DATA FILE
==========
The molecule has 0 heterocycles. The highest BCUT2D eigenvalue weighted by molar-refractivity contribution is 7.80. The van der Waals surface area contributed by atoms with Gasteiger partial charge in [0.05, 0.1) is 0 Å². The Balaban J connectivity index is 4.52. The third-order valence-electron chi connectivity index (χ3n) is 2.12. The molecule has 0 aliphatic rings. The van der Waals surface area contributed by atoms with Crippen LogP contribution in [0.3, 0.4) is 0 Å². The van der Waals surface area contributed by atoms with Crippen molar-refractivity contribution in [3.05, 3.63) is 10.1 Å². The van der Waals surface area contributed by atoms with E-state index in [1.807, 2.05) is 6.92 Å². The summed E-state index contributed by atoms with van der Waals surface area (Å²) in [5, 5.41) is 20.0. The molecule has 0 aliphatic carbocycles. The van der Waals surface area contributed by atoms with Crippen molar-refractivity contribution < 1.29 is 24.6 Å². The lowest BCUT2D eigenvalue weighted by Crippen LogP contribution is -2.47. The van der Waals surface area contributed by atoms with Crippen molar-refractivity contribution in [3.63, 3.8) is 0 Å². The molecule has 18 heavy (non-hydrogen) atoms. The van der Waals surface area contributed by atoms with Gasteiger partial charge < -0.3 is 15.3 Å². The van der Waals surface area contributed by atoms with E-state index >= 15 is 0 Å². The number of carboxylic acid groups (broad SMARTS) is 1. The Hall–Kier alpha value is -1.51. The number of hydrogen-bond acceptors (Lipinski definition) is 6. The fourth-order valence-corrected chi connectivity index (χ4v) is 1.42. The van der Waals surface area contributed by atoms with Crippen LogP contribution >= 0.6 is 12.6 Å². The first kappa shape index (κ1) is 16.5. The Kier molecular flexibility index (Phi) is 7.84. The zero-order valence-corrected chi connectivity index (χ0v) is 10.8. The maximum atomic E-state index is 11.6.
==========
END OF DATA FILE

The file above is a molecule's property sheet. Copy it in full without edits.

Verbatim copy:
The molecule has 0 heterocycles. The highest BCUT2D eigenvalue weighted by molar-refractivity contribution is 7.80. The van der Waals surface area contributed by atoms with Gasteiger partial charge in [0.05, 0.1) is 0 Å². The Balaban J connectivity index is 4.52. The third-order valence-electron chi connectivity index (χ3n) is 2.12. The molecule has 0 aliphatic rings. The van der Waals surface area contributed by atoms with Crippen LogP contribution in [0.3, 0.4) is 0 Å². The van der Waals surface area contributed by atoms with Crippen molar-refractivity contribution in [3.05, 3.63) is 10.1 Å². The van der Waals surface area contributed by atoms with E-state index in [1.807, 2.05) is 6.92 Å². The summed E-state index contributed by atoms with van der Waals surface area (Å²) in [5, 5.41) is 20.0. The molecule has 0 aliphatic carbocycles. The van der Waals surface area contributed by atoms with Crippen molar-refractivity contribution < 1.29 is 24.6 Å². The lowest BCUT2D eigenvalue weighted by Crippen LogP contribution is -2.47. The van der Waals surface area contributed by atoms with Crippen molar-refractivity contribution in [3.63, 3.8) is 0 Å². The molecule has 18 heavy (non-hydrogen) atoms. The van der Waals surface area contributed by atoms with Gasteiger partial charge < -0.3 is 15.3 Å². The van der Waals surface area contributed by atoms with E-state index >= 15 is 0 Å². The number of carboxylic acid groups (broad SMARTS) is 1. The Hall–Kier alpha value is -1.51. The number of hydrogen-bond acceptors (Lipinski definition) is 6. The fourth-order valence-corrected chi connectivity index (χ4v) is 1.42. The van der Waals surface area contributed by atoms with Crippen LogP contribution >= 0.6 is 12.6 Å². The first kappa shape index (κ1) is 16.5. The Kier molecular flexibility index (Phi) is 7.84. The zero-order valence-corrected chi connectivity index (χ0v) is 10.8. The maximum atomic E-state index is 11.6.